Can you give me an overview of the NY DWI Law?
by Seth Azria on 12/31/2015
New York DWI Law: Overview
The “DWI Law” in New York is contained in Vehicle and Traffic section 1192 and is titled “Operating a motor vehicle while under the influence of alcohol or drugs”. The law includes 6 separate offenses; here we will cover 3 of the most frequently charged offenses; misdemeanor Driving While Intoxicated (DWI), misdemeanor Aggravated Driving While Intoxicated (Agg. DWI), and the non-criminal charge of Driving While Ability Impaired (DWAI).
Each DWI charge is a separate offense and a driver may be facing compounding penalties and conviction history. This underscores the importance of hiring a competent and experienced attorney to represent you. At Azria & Bruffett our attorneys concentrate on mastering the DWI laws in order to best serve you.
Driving While Intoxicated (DWI)
VTL 1192.3 “Common Law”
As explained earlier, a DWI results from a reasonable cause to believe that someone has operated a motor vehicle while in an intoxicated condition on a public roadway. Under the common law charge the arresting officer has likely drawn the decision to arrest based upon his observations. For example, how the vehicle was being operated, the appearance of the driver, whether any admissions were made, and the results of the standardized field sobriety tests. The blood alcohol content of the driver is not an element of this offense and need not be proven.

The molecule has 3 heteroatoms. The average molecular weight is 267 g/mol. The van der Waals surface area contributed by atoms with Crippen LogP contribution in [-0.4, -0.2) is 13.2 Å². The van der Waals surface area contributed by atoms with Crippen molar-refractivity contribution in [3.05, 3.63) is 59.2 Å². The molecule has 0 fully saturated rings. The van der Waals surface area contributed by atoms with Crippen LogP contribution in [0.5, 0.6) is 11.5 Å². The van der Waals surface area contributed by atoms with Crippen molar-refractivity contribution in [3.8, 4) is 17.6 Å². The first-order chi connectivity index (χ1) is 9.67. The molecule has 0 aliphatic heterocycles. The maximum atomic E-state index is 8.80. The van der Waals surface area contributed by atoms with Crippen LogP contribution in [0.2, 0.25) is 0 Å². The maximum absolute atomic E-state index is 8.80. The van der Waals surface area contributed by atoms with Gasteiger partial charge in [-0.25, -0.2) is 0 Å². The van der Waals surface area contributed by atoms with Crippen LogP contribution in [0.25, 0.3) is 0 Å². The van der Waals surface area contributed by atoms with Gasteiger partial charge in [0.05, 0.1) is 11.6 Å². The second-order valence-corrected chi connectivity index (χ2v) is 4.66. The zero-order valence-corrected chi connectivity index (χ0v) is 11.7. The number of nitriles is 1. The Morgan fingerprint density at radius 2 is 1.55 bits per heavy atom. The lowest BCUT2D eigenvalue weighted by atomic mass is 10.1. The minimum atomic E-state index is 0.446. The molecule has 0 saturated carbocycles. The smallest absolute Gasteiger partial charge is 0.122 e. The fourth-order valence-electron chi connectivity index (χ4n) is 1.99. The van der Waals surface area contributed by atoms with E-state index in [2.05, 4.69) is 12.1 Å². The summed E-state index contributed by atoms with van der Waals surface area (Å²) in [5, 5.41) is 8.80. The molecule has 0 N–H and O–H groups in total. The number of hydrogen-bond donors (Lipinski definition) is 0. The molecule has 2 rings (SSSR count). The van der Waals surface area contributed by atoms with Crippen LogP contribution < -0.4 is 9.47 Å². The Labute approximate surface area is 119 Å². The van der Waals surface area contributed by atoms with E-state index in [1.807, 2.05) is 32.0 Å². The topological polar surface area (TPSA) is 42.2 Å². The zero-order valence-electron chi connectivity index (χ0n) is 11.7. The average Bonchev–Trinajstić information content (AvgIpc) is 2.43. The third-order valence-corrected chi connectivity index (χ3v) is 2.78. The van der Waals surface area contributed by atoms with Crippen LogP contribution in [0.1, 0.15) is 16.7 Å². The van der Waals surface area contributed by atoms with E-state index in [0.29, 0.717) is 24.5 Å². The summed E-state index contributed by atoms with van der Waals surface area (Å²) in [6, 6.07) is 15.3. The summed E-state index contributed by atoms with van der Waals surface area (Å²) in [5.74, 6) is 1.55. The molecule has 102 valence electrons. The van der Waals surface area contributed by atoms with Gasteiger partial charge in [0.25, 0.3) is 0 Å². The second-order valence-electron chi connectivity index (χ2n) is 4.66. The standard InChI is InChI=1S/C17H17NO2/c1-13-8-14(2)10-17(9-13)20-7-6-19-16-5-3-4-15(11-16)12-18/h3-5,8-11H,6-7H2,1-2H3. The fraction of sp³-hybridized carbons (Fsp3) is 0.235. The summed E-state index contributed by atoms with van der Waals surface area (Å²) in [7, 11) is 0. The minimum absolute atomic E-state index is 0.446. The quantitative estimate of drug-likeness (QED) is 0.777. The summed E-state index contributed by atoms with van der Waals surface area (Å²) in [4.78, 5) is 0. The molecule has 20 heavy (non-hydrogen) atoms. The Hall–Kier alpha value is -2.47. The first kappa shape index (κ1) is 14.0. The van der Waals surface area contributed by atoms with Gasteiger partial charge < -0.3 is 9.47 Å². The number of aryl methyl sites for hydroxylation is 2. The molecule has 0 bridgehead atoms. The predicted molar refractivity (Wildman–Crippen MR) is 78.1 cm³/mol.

Driving While Intoxicated, Per Se (DWI Per Se)
VTL 1192.2, BAC greater than.08%
DWI Per Se consists of reasonable cause to believe that someone was operating a motor vehicle upon a public roadway while having a blood alcohol content equal to or greater than .08%. It is not an element that the driver actually be intoxicated or that their driving was affected by alcohol consumption.
Aggravated Driving While Intoxicated, Per Se (Agg DWI Per Se)
VTL 1192.2a; BAC greater than .18%
Aggravated DWI Per Se consists of the same elements of “DWI Per Se”, however the operator’s blood alcohol content is equal to or greater than .18%.
Driving While Ability Impaired (DWAI)
DWAI is a non-criminal violation. In many cases, a DWI charge being reduced to a DWAI plea can result in lower fines, shorter license suspensions, reduced exposure to incarceration or probation, and avoid the ignition interlock device and criminal record.
Azria & Bruffett continually works to ensure favorable outcomes for our clients. We invite you to contact us now so that we can begin to assist you.